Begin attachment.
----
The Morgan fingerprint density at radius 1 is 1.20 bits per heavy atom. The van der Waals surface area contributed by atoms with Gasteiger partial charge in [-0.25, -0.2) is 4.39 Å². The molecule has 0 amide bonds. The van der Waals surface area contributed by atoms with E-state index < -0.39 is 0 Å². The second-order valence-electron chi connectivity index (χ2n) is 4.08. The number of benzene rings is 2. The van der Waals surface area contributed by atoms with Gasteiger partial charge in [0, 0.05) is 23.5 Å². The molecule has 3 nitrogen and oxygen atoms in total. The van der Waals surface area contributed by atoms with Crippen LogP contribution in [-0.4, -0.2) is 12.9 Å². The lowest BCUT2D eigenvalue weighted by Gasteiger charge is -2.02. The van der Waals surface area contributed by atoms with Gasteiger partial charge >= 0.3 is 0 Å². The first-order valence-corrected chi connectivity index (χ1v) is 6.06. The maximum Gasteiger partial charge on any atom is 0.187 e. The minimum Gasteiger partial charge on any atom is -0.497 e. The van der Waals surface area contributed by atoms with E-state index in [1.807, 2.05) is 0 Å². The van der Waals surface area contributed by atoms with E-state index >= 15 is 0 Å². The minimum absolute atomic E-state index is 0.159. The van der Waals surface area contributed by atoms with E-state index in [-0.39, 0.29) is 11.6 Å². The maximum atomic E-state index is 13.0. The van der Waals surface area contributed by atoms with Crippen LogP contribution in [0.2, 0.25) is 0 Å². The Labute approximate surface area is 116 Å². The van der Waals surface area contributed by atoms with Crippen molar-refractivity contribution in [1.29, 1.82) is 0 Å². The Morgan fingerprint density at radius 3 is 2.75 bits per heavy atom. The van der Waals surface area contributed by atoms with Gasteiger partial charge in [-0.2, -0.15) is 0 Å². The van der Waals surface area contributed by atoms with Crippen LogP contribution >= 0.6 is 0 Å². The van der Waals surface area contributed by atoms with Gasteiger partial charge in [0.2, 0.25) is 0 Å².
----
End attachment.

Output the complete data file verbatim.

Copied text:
The Morgan fingerprint density at radius 1 is 1.20 bits per heavy atom. The van der Waals surface area contributed by atoms with Gasteiger partial charge in [-0.25, -0.2) is 4.39 Å². The molecule has 0 amide bonds. The van der Waals surface area contributed by atoms with E-state index < -0.39 is 0 Å². The second-order valence-electron chi connectivity index (χ2n) is 4.08. The number of benzene rings is 2. The van der Waals surface area contributed by atoms with Gasteiger partial charge in [0, 0.05) is 23.5 Å². The molecule has 3 nitrogen and oxygen atoms in total. The van der Waals surface area contributed by atoms with Crippen LogP contribution in [-0.4, -0.2) is 12.9 Å². The lowest BCUT2D eigenvalue weighted by Gasteiger charge is -2.02. The van der Waals surface area contributed by atoms with Gasteiger partial charge >= 0.3 is 0 Å². The first-order valence-corrected chi connectivity index (χ1v) is 6.06. The maximum Gasteiger partial charge on any atom is 0.187 e. The minimum Gasteiger partial charge on any atom is -0.497 e. The van der Waals surface area contributed by atoms with E-state index in [1.807, 2.05) is 0 Å². The van der Waals surface area contributed by atoms with E-state index >= 15 is 0 Å². The minimum absolute atomic E-state index is 0.159. The van der Waals surface area contributed by atoms with E-state index in [-0.39, 0.29) is 11.6 Å². The maximum atomic E-state index is 13.0. The van der Waals surface area contributed by atoms with Crippen LogP contribution in [0.2, 0.25) is 0 Å². The Labute approximate surface area is 116 Å². The van der Waals surface area contributed by atoms with Crippen molar-refractivity contribution in [1.29, 1.82) is 0 Å². The Morgan fingerprint density at radius 3 is 2.75 bits per heavy atom. The van der Waals surface area contributed by atoms with Gasteiger partial charge in [-0.2, -0.15) is 0 Å². The van der Waals surface area contributed by atoms with Crippen LogP contribution >= 0.6 is 0 Å². The van der Waals surface area contributed by atoms with Gasteiger partial charge in [0.2, 0.25) is 0 Å².